Tolerance and respect
aebrownstein at UCDAVIS.EDU
Tue Feb 17 10:40:57 PST 1998
I think a line between personal attitudes and legal standards may have
crossed in Jim Maule's comment on Michael Mcconnell's recent post.
>> Indeed, maybe we all are, at some
>> level (myself certainly included), since there is something
>> deeply paradoxical about tolerating and respecting even
>> views that do not tolerate and respect others.
>Very true, but that is why the American Nazi Party was permitted and
>ought to have been permitted to march in Skokie. There's something
>deeply courageous, wise, and divine about tolerating a bigot. Most
>great persons of religious impact did so. They were not afraid.
I don't tolerate and respect people who want to murder my family because
we are Jews. The Constitution may prohibit government from restricting the
speech of the American Nazi Party, but the reasons why it does so are
complicated and do not require any attitude by the community or the
government regarding the moral value of speech or speakers.
I do tolerate and respect many people who express views I strongly
disagree with. But that is a pretty complicated decision too and it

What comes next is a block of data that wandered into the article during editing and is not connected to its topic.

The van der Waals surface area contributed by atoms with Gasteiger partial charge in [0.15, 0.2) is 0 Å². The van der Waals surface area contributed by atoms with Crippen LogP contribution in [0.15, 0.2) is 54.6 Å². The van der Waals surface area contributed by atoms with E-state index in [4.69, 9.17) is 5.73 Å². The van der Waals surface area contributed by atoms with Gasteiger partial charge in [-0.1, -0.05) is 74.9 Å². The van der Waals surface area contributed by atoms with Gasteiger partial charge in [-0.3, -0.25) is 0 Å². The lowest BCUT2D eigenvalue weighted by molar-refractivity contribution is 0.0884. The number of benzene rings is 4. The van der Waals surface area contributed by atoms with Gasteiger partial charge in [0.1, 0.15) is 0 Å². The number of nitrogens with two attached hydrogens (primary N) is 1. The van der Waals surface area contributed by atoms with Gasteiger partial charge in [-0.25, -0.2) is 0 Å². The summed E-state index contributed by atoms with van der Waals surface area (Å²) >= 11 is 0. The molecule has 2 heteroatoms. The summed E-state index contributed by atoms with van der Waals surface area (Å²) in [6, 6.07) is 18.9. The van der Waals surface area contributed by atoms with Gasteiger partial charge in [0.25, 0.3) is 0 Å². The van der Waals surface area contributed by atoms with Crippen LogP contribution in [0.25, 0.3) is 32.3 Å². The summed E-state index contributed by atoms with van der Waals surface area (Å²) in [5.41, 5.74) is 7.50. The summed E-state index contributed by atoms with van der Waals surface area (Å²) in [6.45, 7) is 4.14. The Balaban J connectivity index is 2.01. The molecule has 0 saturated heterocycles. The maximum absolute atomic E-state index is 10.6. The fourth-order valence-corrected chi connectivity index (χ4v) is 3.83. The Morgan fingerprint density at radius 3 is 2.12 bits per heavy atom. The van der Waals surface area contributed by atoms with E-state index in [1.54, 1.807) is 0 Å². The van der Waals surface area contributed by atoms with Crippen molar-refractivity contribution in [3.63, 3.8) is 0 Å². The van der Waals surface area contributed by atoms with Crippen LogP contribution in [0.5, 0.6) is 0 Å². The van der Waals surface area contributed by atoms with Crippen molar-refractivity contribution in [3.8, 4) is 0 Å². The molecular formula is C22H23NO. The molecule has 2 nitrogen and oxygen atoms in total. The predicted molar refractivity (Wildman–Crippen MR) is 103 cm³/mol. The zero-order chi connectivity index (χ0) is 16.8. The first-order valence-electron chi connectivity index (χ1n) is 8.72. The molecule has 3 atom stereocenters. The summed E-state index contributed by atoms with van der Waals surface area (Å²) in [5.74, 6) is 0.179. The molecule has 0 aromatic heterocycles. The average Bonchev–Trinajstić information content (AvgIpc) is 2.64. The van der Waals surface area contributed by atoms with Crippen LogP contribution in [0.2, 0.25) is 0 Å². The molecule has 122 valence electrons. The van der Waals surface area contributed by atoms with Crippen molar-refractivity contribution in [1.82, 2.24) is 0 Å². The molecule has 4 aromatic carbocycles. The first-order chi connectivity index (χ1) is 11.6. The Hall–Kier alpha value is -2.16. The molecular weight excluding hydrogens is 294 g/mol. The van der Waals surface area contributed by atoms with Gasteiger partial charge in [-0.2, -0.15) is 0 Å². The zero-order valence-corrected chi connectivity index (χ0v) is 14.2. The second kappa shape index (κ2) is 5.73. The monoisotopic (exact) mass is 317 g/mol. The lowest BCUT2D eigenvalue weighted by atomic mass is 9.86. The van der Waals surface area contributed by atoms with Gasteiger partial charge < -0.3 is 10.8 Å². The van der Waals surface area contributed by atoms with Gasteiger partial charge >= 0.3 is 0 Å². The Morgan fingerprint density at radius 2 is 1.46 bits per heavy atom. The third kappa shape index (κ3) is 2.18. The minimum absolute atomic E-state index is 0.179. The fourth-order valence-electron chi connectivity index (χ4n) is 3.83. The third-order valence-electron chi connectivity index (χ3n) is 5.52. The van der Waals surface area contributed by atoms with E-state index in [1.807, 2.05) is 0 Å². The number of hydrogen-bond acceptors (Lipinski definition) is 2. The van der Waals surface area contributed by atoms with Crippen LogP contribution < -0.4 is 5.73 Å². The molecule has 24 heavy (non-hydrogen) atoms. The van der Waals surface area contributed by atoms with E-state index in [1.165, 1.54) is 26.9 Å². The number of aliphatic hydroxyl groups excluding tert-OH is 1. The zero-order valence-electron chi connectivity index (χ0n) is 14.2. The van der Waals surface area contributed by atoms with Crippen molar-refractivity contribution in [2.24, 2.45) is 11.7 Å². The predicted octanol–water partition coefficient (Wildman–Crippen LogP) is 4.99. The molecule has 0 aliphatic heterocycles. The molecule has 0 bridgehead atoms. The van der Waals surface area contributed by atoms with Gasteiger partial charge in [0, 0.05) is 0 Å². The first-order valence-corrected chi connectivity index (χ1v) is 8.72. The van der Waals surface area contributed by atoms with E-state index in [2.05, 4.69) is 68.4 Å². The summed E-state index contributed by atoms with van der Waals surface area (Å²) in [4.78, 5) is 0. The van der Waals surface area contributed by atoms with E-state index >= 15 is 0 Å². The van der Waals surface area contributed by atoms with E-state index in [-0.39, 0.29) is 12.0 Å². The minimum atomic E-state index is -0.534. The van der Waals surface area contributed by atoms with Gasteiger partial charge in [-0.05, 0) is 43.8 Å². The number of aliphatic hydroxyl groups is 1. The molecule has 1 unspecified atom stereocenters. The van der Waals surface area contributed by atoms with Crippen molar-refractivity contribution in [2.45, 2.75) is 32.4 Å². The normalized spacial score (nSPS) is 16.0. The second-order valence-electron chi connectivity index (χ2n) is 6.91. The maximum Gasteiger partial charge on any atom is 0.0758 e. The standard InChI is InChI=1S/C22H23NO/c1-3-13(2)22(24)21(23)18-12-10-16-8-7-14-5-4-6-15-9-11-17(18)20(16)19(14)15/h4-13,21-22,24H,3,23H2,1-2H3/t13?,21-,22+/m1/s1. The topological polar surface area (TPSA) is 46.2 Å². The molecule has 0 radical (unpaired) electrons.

certainly has narrower limits than the First Amendment.
I think Michael is clearly right that religious liberty in a
constitutional sense requires that people must be free to reject
multicultural pluralism. Whether religious liberty in a non-constitutional
sense (or other values such as racial and gender equality) are enhanced
when people are free to reject multicultural pluralism and to practice
those beliefs in public life is a more difficult issue, at least for me. I
doubt it can be resolved in general terms and requires the evaluation of
specific circumstances. For example, I believe that most laws prohibiting
race, gender, and religious discrimination in public life in most
circumstances enhance liberty and equality although they may limit the
choices of some people who reject racial and religious pluralism.
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